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InfoSec News Nuggets 03/25/2022

Hundreds of HP printer models vulnerable to remote code execution

HP has published security advisories for three critical-severity vulnerabilities affecting hundreds of its LaserJet Pro, Pagewide Pro, OfficeJet, Enterprise, Large Format, and DeskJet printer models. The first security bulletin warns about about a buffer overflow flaw that could lead to remote code execution on the affected machine. Tracked as CVE-2022-3942, the security issue was reported by Trend Micro’s Zero Day Initiative team. Although it comes with a severity score of 8.4 (high), as calculated with the Common Vulnerability Scoring System (CVSS), HP lists the bug’s severity as critical.


DEADBOLT – the ransomware that goes straight for your backups

In January 2021, reports surfaced of a backup-busting ransomware strain called Deadbolt, apparently aimed at small businesses, hobbyists and serious home users. As far as we can see, Deadbolt deliberately chose a deadly niche in which to operate: users who needed backups and were well-informed enough to make them, but who didn’t have the time or funds to give their backup routine the attention it really deserved. Many ransomware attacks unfold with cybercriminals breaking into your network, mapping out all your computers, scrambling all the files on all of them in unison, and then changing everyone’s wallpaper to show a blackmail demand along the lines of, “Pay us $BIGVAL and we’ll send you a decryption key to unlock everything.” For large networks, this attack technique has, sadly, helped numerous audacious criminals to extort hundreds of millions of dollars out of organisations that simply didn’t have any other way to get their business back on track. Deadbolt, however, ignores the desktops and laptops on your network, instead finding and attacking vulnerable network-attached storage (NAS) devices directly over the internet.


Lapsus$: Oxford teen accused of being multi-millionaire cyber-criminal

A 16-year-old from Oxford has been accused of being one of the leaders of cyber-crime gang Lapsus$. The teenager, who is alleged to have amassed a $14m (£10.6m) fortune from hacking, has been named by rival hackers and researchers. City of London Police say they have arrested seven teenagers in relation to the gang but will not say if he is one. The boy’s father told the BBC his family was concerned and was trying to keep him away from his computers. Under his online moniker “White” or “Breachbase” the teenager, who has autism, is said to be behind the prolific Lapsus$ hacker crew, which is believed to be based in South America. Lapsus$ is relatively new but has become one of the most talked about and feared hacker cyber-crime gangs, after successfully breaching major firms like Microsoft and then bragging about it online.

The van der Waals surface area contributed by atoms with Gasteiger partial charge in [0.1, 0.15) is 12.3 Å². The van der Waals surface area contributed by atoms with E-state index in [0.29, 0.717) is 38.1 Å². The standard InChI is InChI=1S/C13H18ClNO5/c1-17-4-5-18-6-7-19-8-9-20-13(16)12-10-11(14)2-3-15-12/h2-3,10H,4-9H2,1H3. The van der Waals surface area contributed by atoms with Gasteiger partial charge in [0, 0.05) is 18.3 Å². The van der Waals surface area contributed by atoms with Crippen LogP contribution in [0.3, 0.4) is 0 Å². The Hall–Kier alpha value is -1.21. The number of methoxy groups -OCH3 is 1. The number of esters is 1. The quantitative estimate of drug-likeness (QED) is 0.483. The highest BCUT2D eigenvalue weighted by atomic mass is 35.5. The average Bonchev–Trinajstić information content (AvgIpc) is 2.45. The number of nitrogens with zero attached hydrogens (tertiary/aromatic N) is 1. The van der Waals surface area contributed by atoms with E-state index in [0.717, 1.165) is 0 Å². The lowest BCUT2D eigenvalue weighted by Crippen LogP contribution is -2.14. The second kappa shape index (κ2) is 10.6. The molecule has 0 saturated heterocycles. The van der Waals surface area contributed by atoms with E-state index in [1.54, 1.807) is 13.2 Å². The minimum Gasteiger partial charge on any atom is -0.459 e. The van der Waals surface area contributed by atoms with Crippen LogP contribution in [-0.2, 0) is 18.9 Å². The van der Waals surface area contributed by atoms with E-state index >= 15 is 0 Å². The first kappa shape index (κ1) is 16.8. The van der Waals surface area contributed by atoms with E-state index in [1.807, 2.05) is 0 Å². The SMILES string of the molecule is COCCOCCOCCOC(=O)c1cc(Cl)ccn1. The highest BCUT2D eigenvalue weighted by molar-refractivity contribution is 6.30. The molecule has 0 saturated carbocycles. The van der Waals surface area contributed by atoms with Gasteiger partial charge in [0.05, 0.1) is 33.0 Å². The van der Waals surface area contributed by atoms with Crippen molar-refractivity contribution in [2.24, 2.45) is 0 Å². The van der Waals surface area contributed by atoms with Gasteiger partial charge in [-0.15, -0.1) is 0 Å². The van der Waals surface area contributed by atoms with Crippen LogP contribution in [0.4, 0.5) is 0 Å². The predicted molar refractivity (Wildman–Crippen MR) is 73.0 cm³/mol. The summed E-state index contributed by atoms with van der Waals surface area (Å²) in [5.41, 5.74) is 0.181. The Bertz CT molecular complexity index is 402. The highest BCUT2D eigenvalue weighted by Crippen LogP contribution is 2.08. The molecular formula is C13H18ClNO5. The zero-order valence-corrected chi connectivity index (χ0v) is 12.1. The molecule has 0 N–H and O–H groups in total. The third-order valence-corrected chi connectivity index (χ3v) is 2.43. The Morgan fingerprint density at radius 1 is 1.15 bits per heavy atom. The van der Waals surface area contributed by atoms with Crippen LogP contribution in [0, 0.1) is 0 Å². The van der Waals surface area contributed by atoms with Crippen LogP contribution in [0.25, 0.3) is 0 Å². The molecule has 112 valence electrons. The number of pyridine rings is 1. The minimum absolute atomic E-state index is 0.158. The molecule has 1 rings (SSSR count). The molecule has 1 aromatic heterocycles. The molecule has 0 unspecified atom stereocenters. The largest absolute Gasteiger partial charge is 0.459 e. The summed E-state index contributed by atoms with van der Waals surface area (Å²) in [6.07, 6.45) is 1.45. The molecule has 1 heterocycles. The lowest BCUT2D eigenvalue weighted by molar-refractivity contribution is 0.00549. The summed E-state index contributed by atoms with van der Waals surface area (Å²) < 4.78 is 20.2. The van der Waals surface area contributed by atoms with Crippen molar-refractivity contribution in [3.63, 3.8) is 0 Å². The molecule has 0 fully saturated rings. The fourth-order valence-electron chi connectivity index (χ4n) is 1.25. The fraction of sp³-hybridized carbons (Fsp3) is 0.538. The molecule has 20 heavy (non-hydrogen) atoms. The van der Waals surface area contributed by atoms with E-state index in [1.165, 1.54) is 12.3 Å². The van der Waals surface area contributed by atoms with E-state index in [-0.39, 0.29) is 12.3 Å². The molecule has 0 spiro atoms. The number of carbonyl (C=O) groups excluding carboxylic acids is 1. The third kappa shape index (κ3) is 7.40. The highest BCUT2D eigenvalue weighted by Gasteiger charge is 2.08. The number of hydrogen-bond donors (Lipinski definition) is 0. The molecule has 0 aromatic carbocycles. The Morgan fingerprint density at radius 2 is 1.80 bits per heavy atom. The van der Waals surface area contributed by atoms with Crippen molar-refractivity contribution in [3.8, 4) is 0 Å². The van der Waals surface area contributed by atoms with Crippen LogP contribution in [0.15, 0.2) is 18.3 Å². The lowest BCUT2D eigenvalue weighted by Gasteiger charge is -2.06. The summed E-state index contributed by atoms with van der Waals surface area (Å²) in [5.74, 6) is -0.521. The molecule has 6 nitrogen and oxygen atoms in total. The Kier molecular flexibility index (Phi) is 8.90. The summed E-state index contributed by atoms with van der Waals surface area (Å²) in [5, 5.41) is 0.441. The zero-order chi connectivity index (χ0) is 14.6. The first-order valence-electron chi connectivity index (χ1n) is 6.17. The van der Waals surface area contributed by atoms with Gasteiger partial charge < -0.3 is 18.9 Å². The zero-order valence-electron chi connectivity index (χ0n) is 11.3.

Honda bug lets a hacker unlock and start your car via replay attack

Researchers have disclosed a ‘replay attack’ vulnerability affecting select Honda and Acura car models, that allows a nearby hacker to unlock your car and even start its engine from a short distance. The attack consists of a threat actor capturing the RF signals sent from your key fob to the car and resending these signals to take control of your car’s remote keyless entry system. The vulnerability, according to researchers, remains largely unfixed in older models. But Honda owners may be able to take some action to protect themselves against this attack. This week, multiple researchers disclosed a vulnerability that can be used by a nearby attacker to unlock some Honda and Acura car models, and start their engines wirelessly.


New EU law could require iMessage and WhatsApp to work with other, smaller platforms

The EU’s newly agreed-upon Digital Markets Act could require messaging app developers to make their apps work together if it ends up coming into force in October as expected. In the EU’s press release, it says that lawmakers agreed that the “gatekeeper” companies behind WhatsApp, Facebook Messenger, or iMessage would have to make their apps “interoperable” with smaller messaging platforms at the developers’ request. Here’s the relevant part of the EU’s statement: During a close to 8-hour long trilogue (three-way talks between Parliament, Council and Commission), EU lawmakers agreed that the largest messaging services (such as Whatsapp, Facebook Messenger or iMessage) will have to open up and interoperate with smaller messaging platforms, if they so request. Users of small or big platforms would then be able to exchange messages, send files or make video calls across messaging apps, thus giving them more choice. As regards interoperability obligation for social networks, co-legislators agreed that such interoperability provisions will be assessed in the future.


VMware fixes command injection, file upload flaws in Carbon Black security tool

VMware has patched two security flaws, an OS command injection vulnerability and a file upload hole, in its Carbon Black App Control security product running on Windows. Both bugs are rated 9.1 out of 10 in terms of CVSS severity. They can be exploited to execute arbitrary commands on the Windows host, such as commands to deploy malware, exfiltrate data, or explore the rest of the network. In both cases, an attacker needs to be logged in as an administrator or highly privileged user, which means exploitation is limited to rogue insiders and hijacked admin accounts. On the other hand, exploitation means a bad situation is about to get a lot worse. Given the rise of insider threats, and compromised administrator access, patching this to limit scope of even trusted accounts isn’t such a bad idea.

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